The advice I have and the answer to the hon. Gentleman is, I hope, as few as possible—especially as we get the vaccine rolling out. I want to pick up something he said about this pandemic. This pandemic is caused by the virus, not by any Government around the world. It is caused by the virus, and that is why it is so important that we all come together to try to tackle it, rather than trying to take this overly politicised approach.
His waitress tested positive, so the proprietor of the small café closed immediately and went into self-isolation, but test, track and trace has not contacted him, so he is without the wherewithal to claim the allowance. Can the Secretary of State fix it?
Yes, if my right hon. Friend has the test reference number I will get on to it right away. If NHS Test and Trace has not contacted the owner, that might imply that he does not have to self-isolate, but of course I will want to look into the details of the case before making such a recommendation. I will ensure that my right hon. Friend’s constituents get a full, clinically approved recommendation ASAP.
Mr James Canning became our first octogenarian in Brent to receive the vaccine earlier this week. While congratulating him and the Wembley Practice team who delivered it, does the Secretary of State share my concern that care homes in Brent have been advised that the 970 doses that are in the vaccine packs cannot be split because of the licensing conditions, meaning that those in our care homes who are over 80 may have to wait until February or for the Oxford vaccine before they get vaccinated? Is that the case? If so, why? That is hardly the “protective ring” around care homes that he promised.
I am glad to say that we are making significant progress on tackling this issue. When the hon. Gentleman says it is a licensing concern, that should not be read to imply that it is some bureaucratic rule; it is about ensuring that things are done safely. If the vaccine is not delivered safely to the site, it is not an effective vaccine. Therefore, we are taking it carefully to be able to vaccinate in care homes. There has been some vaccination in care homes across the UK, so it can be done, and I hope we can make good progress soon.
I thank my right hon. Friend for the reassurance he gave me last week about the vaccine roll-out to rural communities. Will he join me in paying tribute to everyone in Cumbria and the wider UK who is involved in the delivery of the covid vaccination programme, and does he agree that the best way we can build a positive 2021 is for people to actively take up their invitation to have this vital vaccine when it comes, and to get their life-saving jab as soon as it is offered?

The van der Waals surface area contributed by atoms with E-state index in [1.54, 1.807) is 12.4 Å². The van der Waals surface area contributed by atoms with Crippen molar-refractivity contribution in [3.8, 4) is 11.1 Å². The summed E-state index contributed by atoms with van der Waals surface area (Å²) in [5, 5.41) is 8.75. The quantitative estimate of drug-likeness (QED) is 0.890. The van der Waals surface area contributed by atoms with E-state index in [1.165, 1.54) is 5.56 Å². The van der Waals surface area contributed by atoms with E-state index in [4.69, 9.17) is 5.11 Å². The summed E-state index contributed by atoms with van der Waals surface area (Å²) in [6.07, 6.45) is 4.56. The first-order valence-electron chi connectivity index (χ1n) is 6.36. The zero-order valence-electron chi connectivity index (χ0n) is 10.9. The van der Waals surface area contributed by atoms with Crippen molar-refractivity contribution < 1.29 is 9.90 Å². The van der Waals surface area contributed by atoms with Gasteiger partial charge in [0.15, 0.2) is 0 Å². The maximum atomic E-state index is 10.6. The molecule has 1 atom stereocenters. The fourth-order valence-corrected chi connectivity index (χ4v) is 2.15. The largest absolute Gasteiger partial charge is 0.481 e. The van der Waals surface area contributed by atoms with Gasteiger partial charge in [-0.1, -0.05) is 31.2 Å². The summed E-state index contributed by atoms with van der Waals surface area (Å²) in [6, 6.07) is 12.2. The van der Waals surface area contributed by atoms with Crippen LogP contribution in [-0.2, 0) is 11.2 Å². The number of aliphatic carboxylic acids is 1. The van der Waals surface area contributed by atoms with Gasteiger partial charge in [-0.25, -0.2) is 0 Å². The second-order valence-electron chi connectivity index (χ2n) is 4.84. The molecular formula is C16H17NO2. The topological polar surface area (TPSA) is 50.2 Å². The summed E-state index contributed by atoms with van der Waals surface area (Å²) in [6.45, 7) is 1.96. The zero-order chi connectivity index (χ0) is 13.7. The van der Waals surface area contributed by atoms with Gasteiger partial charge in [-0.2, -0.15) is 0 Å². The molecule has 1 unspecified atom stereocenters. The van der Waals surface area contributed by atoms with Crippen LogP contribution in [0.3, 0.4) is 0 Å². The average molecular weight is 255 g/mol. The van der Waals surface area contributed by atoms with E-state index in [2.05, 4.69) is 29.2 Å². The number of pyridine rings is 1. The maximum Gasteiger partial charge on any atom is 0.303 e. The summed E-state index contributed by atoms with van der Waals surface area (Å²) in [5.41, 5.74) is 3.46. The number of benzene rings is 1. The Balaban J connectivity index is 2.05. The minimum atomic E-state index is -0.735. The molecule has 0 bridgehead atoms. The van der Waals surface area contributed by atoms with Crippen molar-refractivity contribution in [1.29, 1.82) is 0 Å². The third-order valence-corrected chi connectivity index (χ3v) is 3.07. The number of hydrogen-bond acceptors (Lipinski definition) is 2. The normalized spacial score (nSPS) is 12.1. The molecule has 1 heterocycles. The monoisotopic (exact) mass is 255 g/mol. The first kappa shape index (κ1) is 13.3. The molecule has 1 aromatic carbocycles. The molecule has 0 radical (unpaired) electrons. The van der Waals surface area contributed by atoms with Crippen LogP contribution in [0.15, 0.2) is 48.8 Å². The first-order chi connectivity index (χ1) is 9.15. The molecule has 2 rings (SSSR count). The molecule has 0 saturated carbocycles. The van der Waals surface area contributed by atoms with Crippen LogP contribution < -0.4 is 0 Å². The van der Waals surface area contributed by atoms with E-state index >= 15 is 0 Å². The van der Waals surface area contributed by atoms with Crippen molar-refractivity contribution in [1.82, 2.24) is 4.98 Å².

I could not agree more with my hon. Friend. He knows about these things, and he is exactly right that the best thing everyone can do, when the NHS calls, is to take up that vaccine and get it done. It will protect them and their community and help to protect the whole country and get us all out of these restrictions at which we choke.
Yesterday, on College Green, I met members of the Covid-19 Bereaved Families for Justice group and spoke with those who have lost loved ones during the pandemic and will be spending a first Christmas without them. They delivered a 200,000-strong petition to Downing Street asking for an immediate public inquiry in order to identify and learn lessons. There has been an ongoing inquiry by the all-party parliamentary group on coronavirus, to which the group has given evidence. May I ask whether the Secretary of State has read the APPG’s interim report and engaged with its findings?
I look at all these sorts of reports, as does the team at the Department, constantly to try to learn. Given that this is an unprecedented situation, all health authorities across the UK, whether here or in Edinburgh, Cardiff or Belfast, are constantly talking and trying to make sure that all the insights that can be gained can be applied. One example is that we now have contact tracing in the UK reaching over 90% of contacts. That is due to hard work and improvement, learning the insights from each other about how we can make systems better.
I am sure I speak on behalf of the whole House in thanking my right hon. Friend and his team for all their hard work over the course of this year to combat this dreadful virus, and also for updating the House on a regular basis on what action is being taken. May I give him the opportunity to reiterate the key message as we approach Christmas: that anyone who shows any signs of having the virus must get a test and, if it is positive, must self-isolate and not mix and mingle with people, so we can cut down on the spread of this dreadful virus? People must think twice before they mix with elderly relatives if they have been in contact with anyone who has had this dreadful virus.